Makes Me Sigh, Outsmarted

The Problem Solver

Learning to share is contrary to human nature and like all toddlers Sean has to learn how to do this. And it is taking some work. For both of us.

So when I was at the grocery store today, I picked up the Blue’s Clues book One for Me, One for You hoping that the idea of sharing would be more appealing to him if presented by a blue dog rather than by his perpetually squawking mother.

The book gets to the point quickly. On page two, Joe pitches the concept to Blue:

“Look! Mr. Salt and Mrs. Pepper have a cookie for me and Blue! How thoughtful! Hmmm. There are two of us and only one cookie. What do you think we should do?”

Sean all but rolls his eyes and asks, “Bake more cookies?”

Part of me appreciates his ability to problem solve and think outside the box and another part of me fears that he will grow up to be some sort of Einstein hoarding cookies in his underground laboratory.

Edited to add: Would it be too much to ask the editor’s of our children’s books to use proper English? I believe it should be ‘a cookie for Blue and me’ (not ‘me and Blue’).

27 thoughts on “The Problem Solver

  1. Hee hee. Sharing is a skill that takes a while to learn, but take heart – yesterday, my little guy (who is 4) was given his very favorite chocolate bar by his grandfather, and without being told to saved half for his big sister. Aw.

  2. Einstein hording cookies… too funny! I love when kids pop up with answer to questions that are ‘right’ but not what we are looking for. What can we do except umm and ahh say “good idea” while we try not to laugh out loud and regroup to get our point accross another way.

  3. My MIL absolutely could not stand that our kids watched Sesame Street, because Cookie Monster used such horrible grammer. She was convinced it would ruin them. Two of the three are English majors, teachers at that.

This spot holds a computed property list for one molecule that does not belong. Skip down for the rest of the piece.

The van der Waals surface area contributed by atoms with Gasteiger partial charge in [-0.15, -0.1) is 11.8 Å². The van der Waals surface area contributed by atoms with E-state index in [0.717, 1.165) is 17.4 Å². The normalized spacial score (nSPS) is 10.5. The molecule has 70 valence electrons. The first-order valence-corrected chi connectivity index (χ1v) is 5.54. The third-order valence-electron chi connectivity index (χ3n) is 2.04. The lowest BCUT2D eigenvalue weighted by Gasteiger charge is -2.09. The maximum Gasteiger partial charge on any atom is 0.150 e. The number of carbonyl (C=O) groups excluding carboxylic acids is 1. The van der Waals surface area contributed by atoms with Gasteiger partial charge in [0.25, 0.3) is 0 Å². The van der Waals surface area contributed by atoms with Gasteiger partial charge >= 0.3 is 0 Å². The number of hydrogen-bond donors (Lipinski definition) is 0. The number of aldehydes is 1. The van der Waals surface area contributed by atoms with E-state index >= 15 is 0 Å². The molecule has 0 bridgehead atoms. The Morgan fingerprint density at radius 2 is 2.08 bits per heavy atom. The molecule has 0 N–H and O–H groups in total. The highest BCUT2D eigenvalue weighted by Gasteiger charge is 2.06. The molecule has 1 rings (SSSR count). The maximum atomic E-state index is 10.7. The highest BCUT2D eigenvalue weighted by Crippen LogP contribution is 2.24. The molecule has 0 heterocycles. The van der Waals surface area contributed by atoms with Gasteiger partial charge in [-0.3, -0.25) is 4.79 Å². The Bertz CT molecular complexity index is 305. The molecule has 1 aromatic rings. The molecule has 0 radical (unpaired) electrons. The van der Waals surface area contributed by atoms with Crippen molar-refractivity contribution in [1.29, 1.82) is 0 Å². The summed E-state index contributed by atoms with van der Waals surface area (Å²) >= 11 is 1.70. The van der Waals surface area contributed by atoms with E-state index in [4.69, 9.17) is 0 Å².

4. You’re absolutely right, of course, about the “Blue and me” thing.

    I’m just relieved to know that there are a few people left in this world who don’t automatically assume that it should be “Blue and I.” 😉 (One of my huge pet peeves! And one of the reasons I like you so well — your GRAMMAR!)

  5. Hmmm. How come “Blue and me” but not the other way around? Two objects of the preposition “for” linked by a coordinating conjunction – seems to me they should be interchangeable.

    Of course “me and …” always sounds suspiciously juvenile, as if the next sentence will be “Me and Blue are going to eat all those cookies right up!”

  6. At the risk of sounding even more obnoxious, why is it not Blue and I? As much as I like to consider myself the mad grammarian, that’s one rule I always forget – when is it “and I” and when is it “and me”?

    And also? I think Mr. Sean will be a HUGE success in the business world someday. It’s all about thinking on your feet!

  7. Eva started preschool this week and, on our way to her first day, I was talking it up… about the coloring and the singing and the kids… and then I said, “but, you’re going to have to share”, and she actually GROANED!!

    Of course, we all know, sharing does kind of suck.

  8. You say what is correct when the “and Blue” part is left off such as “cookie for me” not “cookie for I”. That is how I can remember it.

  9. Maybe it’s a food thing. My husband will not share food, but he will be happy to get you your own, so he would definitely agree with Sean.

  10. For the Teacher Lady—
    Nominative pronouns= I, we, you, he, she it, they
    Objective pronouns = Me, us, you, him, her, it, them
    Object of a preposition = use objective pronouns
    The worst is when trying to decide between whoever and whomever, especially newscasters — who apparently never took any grammar classes in school.

    I think Sean is the smartest little preschool guy in the world! He has fallen from a very smart tree.

  11. Just wait. Soon, you will just be sitting down with a long-awaited, much-deserved, too-expensive-to-waste-on-children, just-for-you treat and Sean will come up and announce, “God likes it when we share!” And he will guilt-manipulate you into giving him some, and you will resent it. Good luck! (You can’t escape–I speak with the voice of experience on this one)

  12. I’m another antique mommy…kids born when I was 40 and 42. When my daughter was in the first grade, she came home with a big booklet the teacher had made up, wherein each child was to complete the following ungrammatical statement:

    “If I was president, I would…”

    AAARGH!! The teacher! Presumably a college graduate.

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